A Jubilee Year of Mercy

FeaturedBy Christmas 1863, our nation was deeply divided by the civil war. The great American poet Henry Wadsworth Longfellow, sitting in his study in Cambridge, Massachusetts, was overcome with worry and despair. Very early in the conflict he had taken a strong, uncompromising stand on abolition in the “Poems on Slavery”; but now he grieved for his country and worried about his son, a young Army lieutenant who had been wounded in battle. That December day, Longfellow scribbled these words,

In despair I bowed my head; “There is no peace on earth,” I said, “For hate is strong and mocks the song of peace on earth, good will to men.”

But as he wrote those words, Longfellow became aware of the sound of the bells from a nearby church. The bells pealed hope, assurance, and the presence of something much stronger than the malaise that seemed to grip his soul. Longfellow began to rework the lines he had written:

Then pealed the bells more loud and deep; “God is not dead; nor doth he sleep! The wrong shall fail, the right prevail, with peace on earth, good will to men.”

Longfellow’s words became the poem and the American Christmas carol, I Heard the Bells on Christmas Day.

In the ringing of Christmas bells announcing the birth of Mary’s child, God calls to humanity in every time and place. I am with you every step of the way. I am with you in every storm. I am with you when the night seems unending. In Mary’s child, the inexplicable love of God becomes real to us; in Mary’s child, the peace, justice, and mercy of God becomes possible.

Today, we celebrate Mary’s “immaculate conception” – her call to bring the Child Christ into our world. The Eastern churches honor her as Theotokos – “Bearer of God.”

Today is the fiftieth anniversary of the closing of the Second Vatican Council, whose aim was to bring emphasis to mercy being the foundation of the Church’s life.

Today, the Holy Doors in Saint Peter’s Basilica in Rome swing open for the first time in 15 years. Through November 20, 2016, Pope Francis invites Catholics and non-Catholics alike to encounter God’s grace and presence during an extraordinary Jubilee Year of Mercy.

God’s mercy, of course is ever-present and ever-abundant. A Jubilee Year of Mercy doesn’t make God more merciful or more inclined to forgive. God can’t change. But we can, and we must. It is Pope Francis’ wish for all believers that this Jubilee Year be a true encounter with the mercy of God – and that we become more effective signs of God’s action and mercy in our world.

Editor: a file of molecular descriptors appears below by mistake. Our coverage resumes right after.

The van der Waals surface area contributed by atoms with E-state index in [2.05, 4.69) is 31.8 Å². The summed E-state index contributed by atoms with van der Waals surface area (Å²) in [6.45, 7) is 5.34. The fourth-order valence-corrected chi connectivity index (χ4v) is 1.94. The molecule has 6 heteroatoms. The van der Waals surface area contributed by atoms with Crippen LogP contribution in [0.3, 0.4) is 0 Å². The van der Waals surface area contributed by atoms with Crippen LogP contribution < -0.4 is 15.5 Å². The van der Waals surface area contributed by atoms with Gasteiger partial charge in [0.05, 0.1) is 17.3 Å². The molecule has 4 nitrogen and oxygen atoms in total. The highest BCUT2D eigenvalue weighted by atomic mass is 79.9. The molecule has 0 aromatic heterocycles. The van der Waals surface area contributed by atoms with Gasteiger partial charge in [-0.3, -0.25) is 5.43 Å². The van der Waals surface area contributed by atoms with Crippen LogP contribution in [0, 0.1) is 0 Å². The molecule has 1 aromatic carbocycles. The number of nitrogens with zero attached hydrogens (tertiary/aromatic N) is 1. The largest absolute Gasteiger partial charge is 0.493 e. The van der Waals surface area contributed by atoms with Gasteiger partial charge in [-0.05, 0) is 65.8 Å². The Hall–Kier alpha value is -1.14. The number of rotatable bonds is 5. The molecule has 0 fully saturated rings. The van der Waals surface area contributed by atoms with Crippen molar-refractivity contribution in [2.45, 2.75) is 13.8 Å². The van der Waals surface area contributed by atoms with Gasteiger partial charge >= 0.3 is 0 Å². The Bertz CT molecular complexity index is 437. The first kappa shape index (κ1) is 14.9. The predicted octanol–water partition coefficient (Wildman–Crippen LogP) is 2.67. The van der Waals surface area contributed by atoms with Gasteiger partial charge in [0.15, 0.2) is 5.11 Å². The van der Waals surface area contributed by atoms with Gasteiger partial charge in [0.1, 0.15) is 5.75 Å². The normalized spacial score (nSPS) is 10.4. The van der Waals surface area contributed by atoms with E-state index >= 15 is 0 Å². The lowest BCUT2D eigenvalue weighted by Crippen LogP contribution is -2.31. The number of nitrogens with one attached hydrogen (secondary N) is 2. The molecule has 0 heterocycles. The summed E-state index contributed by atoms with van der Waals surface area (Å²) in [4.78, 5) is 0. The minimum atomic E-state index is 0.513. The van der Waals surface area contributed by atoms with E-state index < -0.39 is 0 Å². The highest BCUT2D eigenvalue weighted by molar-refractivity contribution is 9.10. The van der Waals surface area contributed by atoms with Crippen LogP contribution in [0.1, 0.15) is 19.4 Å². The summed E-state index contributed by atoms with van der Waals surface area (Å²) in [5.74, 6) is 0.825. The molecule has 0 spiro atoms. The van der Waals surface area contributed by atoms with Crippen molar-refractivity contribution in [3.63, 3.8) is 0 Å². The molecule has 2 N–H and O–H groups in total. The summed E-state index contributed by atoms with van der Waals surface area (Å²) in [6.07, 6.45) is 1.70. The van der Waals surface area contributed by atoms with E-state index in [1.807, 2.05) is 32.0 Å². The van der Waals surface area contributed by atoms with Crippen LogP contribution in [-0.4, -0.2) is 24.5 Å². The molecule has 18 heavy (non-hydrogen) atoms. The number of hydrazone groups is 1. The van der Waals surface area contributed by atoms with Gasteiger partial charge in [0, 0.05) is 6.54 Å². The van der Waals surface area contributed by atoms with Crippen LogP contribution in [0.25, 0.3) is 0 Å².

Let’s face it; our world is filled with all kinds of turmoil and division. In many ways we can identify with how Henry Wadsworth Longfellow felt on that December day. Yet, we too are people of faith – people of hope. We are loved by a God who will never abandon us or our world – a God who is kind and merciful.

Jesus of Nazareth, Pope Francis writes in Misericordiae Vultus, the Bull of Indiction of this Jubilee of Mercy, is the “face” of the Father’s mercy – Jesus reveals the mercy of God by his words, actions, and person. We are to follow Jesus’ example when we open ourselves to the Father’s mercy by looking “sincerely” into the eyes of our brothers and sister, including those “who are denied their dignity.”

During this Jubilee Year of Mercy, may we become “bearers” of the Christ Child in our own Bethlehems and Nazareths; and may we be proclaimers of the hope, joy, and mercy of God in our midst! May we be “Ambassadors of Mercy” who change the hearts and lives of others by our witness just as Longfellow’s was changed by the pealing of the bells.

Here is the official website for the Jubilee of Mercy. Be sure to “bookmark” it and check it on a regular basis throughout the Jubilee.

Question – How have you experienced the Father’s mercy in your own life? How might Jesus be calling you to look “sincerely” into the eyes of those who are denied their dignity?

December 8th, 2015 |